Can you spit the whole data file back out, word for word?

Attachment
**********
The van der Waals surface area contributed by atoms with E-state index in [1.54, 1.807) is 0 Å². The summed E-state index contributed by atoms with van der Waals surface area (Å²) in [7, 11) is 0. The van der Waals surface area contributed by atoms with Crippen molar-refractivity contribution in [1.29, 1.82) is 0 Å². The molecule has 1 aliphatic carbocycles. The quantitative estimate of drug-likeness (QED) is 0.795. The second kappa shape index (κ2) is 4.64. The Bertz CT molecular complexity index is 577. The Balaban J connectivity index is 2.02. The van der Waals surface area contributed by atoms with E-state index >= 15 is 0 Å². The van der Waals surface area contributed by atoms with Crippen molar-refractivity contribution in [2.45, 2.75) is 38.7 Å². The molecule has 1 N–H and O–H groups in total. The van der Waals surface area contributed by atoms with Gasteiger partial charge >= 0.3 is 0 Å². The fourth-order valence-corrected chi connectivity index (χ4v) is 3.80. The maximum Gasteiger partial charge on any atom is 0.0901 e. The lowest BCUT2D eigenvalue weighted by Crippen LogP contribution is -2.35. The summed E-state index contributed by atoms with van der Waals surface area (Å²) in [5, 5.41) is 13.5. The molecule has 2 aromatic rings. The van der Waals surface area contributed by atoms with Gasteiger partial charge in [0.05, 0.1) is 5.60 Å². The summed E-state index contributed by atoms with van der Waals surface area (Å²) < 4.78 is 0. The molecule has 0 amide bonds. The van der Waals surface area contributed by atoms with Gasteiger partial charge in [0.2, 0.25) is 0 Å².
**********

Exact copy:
The van der Waals surface area contributed by atoms with E-state index in [1.54, 1.807) is 0 Å². The summed E-state index contributed by atoms with van der Waals surface area (Å²) in [7, 11) is 0. The van der Waals surface area contributed by atoms with Crippen molar-refractivity contribution in [1.29, 1.82) is 0 Å². The molecule has 1 aliphatic carbocycles. The quantitative estimate of drug-likeness (QED) is 0.795. The second kappa shape index (κ2) is 4.64. The Bertz CT molecular complexity index is 577. The Balaban J connectivity index is 2.02. The van der Waals surface area contributed by atoms with E-state index >= 15 is 0 Å². The van der Waals surface area contributed by atoms with Crippen molar-refractivity contribution in [2.45, 2.75) is 38.7 Å². The molecule has 1 N–H and O–H groups in total. The van der Waals surface area contributed by atoms with Gasteiger partial charge >= 0.3 is 0 Å². The fourth-order valence-corrected chi connectivity index (χ4v) is 3.80. The maximum Gasteiger partial charge on any atom is 0.0901 e. The lowest BCUT2D eigenvalue weighted by Crippen LogP contribution is -2.35. The summed E-state index contributed by atoms with van der Waals surface area (Å²) in [5, 5.41) is 13.5. The molecule has 2 aromatic rings. The van der Waals surface area contributed by atoms with Gasteiger partial charge in [0.05, 0.1) is 5.60 Å². The summed E-state index contributed by atoms with van der Waals surface area (Å²) < 4.78 is 0. The molecule has 0 amide bonds. The van der Waals surface area contributed by atoms with Gasteiger partial charge in [0.2, 0.25) is 0 Å².